Liz Cheney isn't running for Senate in Wyoming after all — and this is how it's widely being interpreted:
"This probably alleviates a headache that could have been playing for the GOP for quite sometime. ... She was trailing in the polls."
"Some top Republicans never embraced her candidacy. They worried it would hurt the Republican Party."
Basically, the takeaway from the chattering class is that Cheney's candidacy — as a Republican — was no good for Republicans.
Still — Politico portrayed the news as a surprise to some Republicans who spoke to the outlet.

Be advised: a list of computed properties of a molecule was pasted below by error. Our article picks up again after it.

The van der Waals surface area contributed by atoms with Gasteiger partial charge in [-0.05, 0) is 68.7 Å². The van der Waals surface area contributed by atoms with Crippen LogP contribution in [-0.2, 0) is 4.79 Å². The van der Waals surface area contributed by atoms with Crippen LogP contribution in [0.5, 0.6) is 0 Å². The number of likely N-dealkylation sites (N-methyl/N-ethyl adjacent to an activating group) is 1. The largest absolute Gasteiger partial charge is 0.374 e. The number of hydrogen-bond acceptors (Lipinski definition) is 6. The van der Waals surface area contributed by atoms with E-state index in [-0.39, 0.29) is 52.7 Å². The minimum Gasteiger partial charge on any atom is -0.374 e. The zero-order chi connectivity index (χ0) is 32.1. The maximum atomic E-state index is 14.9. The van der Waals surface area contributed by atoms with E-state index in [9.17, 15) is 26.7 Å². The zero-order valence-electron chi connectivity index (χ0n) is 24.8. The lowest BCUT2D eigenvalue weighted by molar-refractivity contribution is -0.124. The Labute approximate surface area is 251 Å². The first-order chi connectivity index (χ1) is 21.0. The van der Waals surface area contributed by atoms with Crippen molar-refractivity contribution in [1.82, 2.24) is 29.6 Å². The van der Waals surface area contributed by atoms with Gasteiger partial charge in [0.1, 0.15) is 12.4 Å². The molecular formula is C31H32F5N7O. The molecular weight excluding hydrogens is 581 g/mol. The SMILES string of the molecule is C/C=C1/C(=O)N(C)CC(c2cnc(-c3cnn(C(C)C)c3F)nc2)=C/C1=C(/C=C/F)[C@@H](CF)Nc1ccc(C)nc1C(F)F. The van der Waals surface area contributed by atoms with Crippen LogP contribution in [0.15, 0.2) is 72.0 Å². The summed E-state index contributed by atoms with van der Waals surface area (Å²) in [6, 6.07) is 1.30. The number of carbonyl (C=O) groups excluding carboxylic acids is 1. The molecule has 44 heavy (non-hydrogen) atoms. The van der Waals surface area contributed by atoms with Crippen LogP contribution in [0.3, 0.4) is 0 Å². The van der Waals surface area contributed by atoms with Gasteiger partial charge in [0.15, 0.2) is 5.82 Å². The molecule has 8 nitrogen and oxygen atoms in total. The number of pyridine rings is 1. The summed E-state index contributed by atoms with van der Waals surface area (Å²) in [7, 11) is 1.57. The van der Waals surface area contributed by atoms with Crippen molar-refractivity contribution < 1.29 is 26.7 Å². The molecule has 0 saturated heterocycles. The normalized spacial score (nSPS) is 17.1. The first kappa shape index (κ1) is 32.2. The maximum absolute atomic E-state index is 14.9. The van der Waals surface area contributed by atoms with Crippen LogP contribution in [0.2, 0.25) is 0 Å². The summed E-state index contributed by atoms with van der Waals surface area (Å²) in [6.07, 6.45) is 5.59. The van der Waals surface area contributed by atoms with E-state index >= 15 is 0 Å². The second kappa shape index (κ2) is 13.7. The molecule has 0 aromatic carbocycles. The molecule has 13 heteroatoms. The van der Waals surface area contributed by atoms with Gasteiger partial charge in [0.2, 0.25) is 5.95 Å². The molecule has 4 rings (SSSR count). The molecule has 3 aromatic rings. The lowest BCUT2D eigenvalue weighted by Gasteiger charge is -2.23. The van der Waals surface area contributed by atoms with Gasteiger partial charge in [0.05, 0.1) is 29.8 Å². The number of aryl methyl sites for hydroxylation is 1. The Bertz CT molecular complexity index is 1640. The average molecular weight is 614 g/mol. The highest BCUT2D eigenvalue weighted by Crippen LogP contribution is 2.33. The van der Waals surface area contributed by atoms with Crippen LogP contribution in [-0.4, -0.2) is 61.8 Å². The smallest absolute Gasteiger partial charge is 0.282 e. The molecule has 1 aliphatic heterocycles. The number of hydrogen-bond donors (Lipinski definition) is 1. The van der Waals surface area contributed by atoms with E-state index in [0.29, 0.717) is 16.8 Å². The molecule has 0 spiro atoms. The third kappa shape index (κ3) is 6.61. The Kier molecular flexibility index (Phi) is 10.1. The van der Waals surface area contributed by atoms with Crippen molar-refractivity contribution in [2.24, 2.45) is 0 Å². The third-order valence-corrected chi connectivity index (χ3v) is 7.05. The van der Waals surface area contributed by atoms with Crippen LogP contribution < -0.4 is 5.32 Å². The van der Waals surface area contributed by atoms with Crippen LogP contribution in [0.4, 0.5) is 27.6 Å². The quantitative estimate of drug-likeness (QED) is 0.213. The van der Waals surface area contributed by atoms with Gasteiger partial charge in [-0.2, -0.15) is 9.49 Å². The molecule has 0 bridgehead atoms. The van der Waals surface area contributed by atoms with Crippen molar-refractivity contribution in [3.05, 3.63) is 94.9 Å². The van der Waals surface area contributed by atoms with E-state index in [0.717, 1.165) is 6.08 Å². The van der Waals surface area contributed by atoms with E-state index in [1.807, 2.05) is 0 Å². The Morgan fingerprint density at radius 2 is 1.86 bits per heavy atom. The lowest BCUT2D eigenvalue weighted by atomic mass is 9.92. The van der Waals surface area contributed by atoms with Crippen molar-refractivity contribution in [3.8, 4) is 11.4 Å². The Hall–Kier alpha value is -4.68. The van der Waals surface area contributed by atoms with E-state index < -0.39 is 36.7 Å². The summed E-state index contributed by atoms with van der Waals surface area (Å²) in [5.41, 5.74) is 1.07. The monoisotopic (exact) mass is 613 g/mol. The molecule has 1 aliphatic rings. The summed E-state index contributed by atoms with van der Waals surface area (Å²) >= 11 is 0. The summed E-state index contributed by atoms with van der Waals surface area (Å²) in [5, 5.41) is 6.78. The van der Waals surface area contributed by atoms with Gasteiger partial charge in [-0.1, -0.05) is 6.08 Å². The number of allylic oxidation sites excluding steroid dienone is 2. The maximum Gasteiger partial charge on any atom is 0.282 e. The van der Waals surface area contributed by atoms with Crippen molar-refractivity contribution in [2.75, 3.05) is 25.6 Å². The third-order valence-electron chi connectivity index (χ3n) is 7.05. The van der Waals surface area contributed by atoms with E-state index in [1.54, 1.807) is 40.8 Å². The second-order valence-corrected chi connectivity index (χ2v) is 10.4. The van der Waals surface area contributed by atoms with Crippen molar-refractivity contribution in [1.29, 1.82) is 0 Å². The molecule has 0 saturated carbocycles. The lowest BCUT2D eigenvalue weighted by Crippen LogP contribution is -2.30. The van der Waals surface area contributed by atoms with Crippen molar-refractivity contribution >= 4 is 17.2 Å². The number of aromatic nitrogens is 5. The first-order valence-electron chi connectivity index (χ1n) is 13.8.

Liz Cheney is, of course, the daughter of former Vice President Dick Cheney. She was running as a Republican, and cited family health concerns as her reason for dropping her candidacy. (Via YouTube / CheneyForWyoming)
But you'd be hard-pressed to find an article about her withdrawal that doesn't mention a recent, very public spat with her lesbian sister over the issue of same-sex marriage. (Via PBS)
And other challenges to her campaign — including the perception that she was a carpetbagger who had only gained residency in Wyoming in 2012.
She would have run against incumbent Republican Mike Enzi, who's now pretty much guaranteed to keep his seat. (Via U.S. Senate)
The news came first from CNN's John King and Peter Hamby, who describe Cheney as an "unapologetic neoconservative" who likely would have clashed with grassroots and libertarian-leaning conservatives.